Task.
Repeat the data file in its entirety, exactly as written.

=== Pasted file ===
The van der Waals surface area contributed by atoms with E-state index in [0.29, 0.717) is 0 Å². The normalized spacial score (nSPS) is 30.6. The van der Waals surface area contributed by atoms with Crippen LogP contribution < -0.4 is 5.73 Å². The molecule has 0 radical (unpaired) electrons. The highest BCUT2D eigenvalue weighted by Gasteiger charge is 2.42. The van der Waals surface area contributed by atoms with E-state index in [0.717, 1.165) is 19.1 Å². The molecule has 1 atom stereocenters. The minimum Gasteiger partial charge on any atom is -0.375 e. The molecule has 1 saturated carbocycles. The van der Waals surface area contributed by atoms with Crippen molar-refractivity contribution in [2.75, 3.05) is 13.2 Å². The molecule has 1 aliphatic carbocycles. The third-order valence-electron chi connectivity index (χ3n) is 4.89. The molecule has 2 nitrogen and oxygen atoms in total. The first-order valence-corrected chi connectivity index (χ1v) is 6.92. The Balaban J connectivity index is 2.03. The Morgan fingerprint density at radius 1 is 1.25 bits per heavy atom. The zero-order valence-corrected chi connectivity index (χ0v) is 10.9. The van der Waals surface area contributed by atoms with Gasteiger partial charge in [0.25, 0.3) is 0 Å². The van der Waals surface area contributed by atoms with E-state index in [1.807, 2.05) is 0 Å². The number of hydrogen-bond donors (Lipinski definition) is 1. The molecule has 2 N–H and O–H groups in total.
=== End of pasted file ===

The van der Waals surface area contributed by atoms with E-state index in [0.29, 0.717) is 0 Å². The normalized spacial score (nSPS) is 30.6. The van der Waals surface area contributed by atoms with Crippen LogP contribution < -0.4 is 5.73 Å². The molecule has 0 radical (unpaired) electrons. The highest BCUT2D eigenvalue weighted by Gasteiger charge is 2.42. The van der Waals surface area contributed by atoms with E-state index in [0.717, 1.165) is 19.1 Å². The molecule has 1 atom stereocenters. The minimum Gasteiger partial charge on any atom is -0.375 e. The molecule has 1 saturated carbocycles. The van der Waals surface area contributed by atoms with Crippen molar-refractivity contribution in [2.75, 3.05) is 13.2 Å². The molecule has 1 aliphatic carbocycles. The third-order valence-electron chi connectivity index (χ3n) is 4.89. The molecule has 2 nitrogen and oxygen atoms in total. The first-order valence-corrected chi connectivity index (χ1v) is 6.92. The Balaban J connectivity index is 2.03. The Morgan fingerprint density at radius 1 is 1.25 bits per heavy atom. The zero-order valence-corrected chi connectivity index (χ0v) is 10.9. The van der Waals surface area contributed by atoms with Gasteiger partial charge in [0.25, 0.3) is 0 Å². The van der Waals surface area contributed by atoms with E-state index in [1.807, 2.05) is 0 Å². The number of hydrogen-bond donors (Lipinski definition) is 1. The molecule has 2 N–H and O–H groups in total.